Three states team up for Disaster Medical Assistance Team
The team, known as New Hampshire-1, draws from across New England for personnel and is ready to quickly deploy to incidents as needed. The team can provide on-scene medical care or strengthen surge capacity for hospital or EMS units during an intentional attack or mass casualty event. Recently, 18 members of the NH-1 team were deployed within hours after Hurricane Sandy made landfall to provide medical care for evacuees and support for 911 services.
"I've been involved with the National Disaster Medical System since the late 1980s, and the NH-1 team is unique," Robert Gougelet, the team's commander, said. "We have come together as a core group of people who can work in intense austere environments. If we are called upon, I am confident we will get the job done."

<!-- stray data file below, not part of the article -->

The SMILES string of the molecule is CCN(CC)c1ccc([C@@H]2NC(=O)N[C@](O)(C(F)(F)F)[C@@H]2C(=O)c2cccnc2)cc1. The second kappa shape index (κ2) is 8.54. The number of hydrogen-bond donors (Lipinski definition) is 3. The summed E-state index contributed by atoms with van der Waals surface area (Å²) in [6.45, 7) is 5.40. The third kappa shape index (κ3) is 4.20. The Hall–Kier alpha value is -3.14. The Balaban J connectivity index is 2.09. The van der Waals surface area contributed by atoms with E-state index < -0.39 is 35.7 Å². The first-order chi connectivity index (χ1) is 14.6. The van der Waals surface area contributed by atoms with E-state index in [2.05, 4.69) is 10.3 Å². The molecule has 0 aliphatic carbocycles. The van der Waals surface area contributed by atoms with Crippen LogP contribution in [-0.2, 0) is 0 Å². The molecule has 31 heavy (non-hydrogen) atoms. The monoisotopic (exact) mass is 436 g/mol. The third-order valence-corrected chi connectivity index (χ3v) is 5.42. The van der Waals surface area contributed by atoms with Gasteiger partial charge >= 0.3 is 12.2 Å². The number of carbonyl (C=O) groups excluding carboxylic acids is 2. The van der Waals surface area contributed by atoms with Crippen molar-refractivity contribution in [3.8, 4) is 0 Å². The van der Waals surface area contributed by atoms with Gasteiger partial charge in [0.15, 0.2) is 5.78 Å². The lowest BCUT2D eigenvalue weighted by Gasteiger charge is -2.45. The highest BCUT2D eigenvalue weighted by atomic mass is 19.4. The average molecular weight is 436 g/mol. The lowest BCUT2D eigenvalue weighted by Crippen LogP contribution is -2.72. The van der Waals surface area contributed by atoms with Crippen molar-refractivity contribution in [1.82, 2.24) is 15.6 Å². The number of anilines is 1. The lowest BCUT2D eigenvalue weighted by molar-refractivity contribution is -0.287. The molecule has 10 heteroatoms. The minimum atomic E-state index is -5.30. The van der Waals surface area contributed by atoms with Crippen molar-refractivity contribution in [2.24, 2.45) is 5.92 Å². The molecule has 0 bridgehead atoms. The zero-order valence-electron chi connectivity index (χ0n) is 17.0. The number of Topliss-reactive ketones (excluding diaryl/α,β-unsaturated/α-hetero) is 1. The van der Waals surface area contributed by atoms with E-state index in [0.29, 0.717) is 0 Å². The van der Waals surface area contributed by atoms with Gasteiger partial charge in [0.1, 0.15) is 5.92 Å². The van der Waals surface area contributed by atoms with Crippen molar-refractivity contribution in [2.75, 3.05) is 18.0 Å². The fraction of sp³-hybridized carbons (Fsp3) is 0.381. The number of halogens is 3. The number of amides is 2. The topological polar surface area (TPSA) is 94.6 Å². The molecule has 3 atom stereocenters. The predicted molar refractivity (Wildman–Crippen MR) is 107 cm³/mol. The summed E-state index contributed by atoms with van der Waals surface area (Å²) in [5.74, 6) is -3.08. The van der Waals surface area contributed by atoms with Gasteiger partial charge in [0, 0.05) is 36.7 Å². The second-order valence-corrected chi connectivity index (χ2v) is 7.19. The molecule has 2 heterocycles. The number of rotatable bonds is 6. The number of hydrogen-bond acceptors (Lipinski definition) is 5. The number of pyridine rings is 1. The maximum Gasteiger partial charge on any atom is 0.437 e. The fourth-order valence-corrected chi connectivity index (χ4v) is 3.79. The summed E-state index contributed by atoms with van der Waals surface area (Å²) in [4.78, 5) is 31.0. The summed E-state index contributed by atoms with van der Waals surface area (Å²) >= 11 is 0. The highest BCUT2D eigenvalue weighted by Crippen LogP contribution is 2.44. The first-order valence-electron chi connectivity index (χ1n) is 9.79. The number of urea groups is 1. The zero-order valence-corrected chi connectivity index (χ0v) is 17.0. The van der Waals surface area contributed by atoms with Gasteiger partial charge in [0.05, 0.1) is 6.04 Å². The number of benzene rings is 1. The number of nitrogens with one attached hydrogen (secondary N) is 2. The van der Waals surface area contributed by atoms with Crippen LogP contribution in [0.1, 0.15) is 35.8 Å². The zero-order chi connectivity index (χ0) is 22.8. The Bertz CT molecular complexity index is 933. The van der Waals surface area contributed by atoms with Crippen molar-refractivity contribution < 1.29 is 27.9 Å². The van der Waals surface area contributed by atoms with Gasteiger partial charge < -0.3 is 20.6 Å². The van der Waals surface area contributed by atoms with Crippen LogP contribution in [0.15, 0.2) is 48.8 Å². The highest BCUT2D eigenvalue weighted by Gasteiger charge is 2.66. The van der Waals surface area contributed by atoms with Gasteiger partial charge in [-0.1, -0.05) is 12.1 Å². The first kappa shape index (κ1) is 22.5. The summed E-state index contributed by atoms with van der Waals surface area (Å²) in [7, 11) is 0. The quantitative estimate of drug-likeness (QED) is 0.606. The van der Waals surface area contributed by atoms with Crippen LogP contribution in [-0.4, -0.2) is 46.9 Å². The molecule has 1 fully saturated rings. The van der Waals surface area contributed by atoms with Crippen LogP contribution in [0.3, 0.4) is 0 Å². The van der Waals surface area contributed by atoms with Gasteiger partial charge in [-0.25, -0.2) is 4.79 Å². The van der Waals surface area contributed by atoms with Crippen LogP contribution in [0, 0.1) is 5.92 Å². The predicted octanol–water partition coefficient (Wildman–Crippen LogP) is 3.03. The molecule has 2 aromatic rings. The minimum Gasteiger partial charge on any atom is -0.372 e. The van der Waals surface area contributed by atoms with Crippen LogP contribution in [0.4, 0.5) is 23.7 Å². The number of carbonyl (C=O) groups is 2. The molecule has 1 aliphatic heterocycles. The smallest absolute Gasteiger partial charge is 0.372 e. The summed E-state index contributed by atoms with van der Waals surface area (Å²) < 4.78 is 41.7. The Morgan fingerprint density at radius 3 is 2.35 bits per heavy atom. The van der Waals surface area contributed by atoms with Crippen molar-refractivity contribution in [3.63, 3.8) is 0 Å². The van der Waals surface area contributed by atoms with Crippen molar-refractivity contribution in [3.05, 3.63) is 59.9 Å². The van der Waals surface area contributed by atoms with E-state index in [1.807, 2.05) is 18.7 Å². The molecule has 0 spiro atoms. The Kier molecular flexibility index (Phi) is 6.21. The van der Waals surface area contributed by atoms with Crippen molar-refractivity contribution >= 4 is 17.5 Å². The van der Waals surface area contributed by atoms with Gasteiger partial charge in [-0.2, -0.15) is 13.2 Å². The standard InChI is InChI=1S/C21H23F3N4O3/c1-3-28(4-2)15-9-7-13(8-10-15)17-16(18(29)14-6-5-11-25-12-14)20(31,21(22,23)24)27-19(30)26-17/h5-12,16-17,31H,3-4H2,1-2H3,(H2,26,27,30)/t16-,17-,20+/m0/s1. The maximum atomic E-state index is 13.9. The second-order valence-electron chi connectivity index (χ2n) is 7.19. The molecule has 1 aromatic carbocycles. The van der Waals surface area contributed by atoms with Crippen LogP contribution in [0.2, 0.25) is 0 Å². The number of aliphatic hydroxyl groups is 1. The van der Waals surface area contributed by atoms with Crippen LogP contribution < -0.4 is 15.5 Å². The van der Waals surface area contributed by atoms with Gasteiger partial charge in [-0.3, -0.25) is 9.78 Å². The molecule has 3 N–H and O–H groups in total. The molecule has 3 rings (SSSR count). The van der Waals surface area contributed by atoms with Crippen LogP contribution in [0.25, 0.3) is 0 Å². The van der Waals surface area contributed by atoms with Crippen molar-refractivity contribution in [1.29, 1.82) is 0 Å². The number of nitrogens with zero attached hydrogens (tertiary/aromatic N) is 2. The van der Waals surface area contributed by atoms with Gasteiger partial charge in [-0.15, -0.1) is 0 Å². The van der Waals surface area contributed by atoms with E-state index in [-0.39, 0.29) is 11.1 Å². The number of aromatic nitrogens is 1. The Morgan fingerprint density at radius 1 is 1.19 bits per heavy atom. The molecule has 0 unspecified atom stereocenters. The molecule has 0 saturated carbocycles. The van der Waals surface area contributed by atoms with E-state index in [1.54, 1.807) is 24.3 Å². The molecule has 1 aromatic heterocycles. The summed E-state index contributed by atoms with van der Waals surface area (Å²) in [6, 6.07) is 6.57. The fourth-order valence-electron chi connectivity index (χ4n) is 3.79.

The 56-member team has broad expertise in toxicology, emergency medicine, respiratory therapy and radiological production. The team includes a toxicologist with expertise on lethal airborne chemicals, a fire captain and a hospital chief medical officer among its ranks.
When the team is activated by the U.S. Department of Health and Human Services, the team members leave their everyday jobs to become intermittent federal employees.
"NDMS relies on the support of our private sector employers," Gougelet said. "They allow us to serve our country on short notice in critical medical roles as we are pulled from hospitals and provider sites. I tell the team, we couldn't do our job without their support."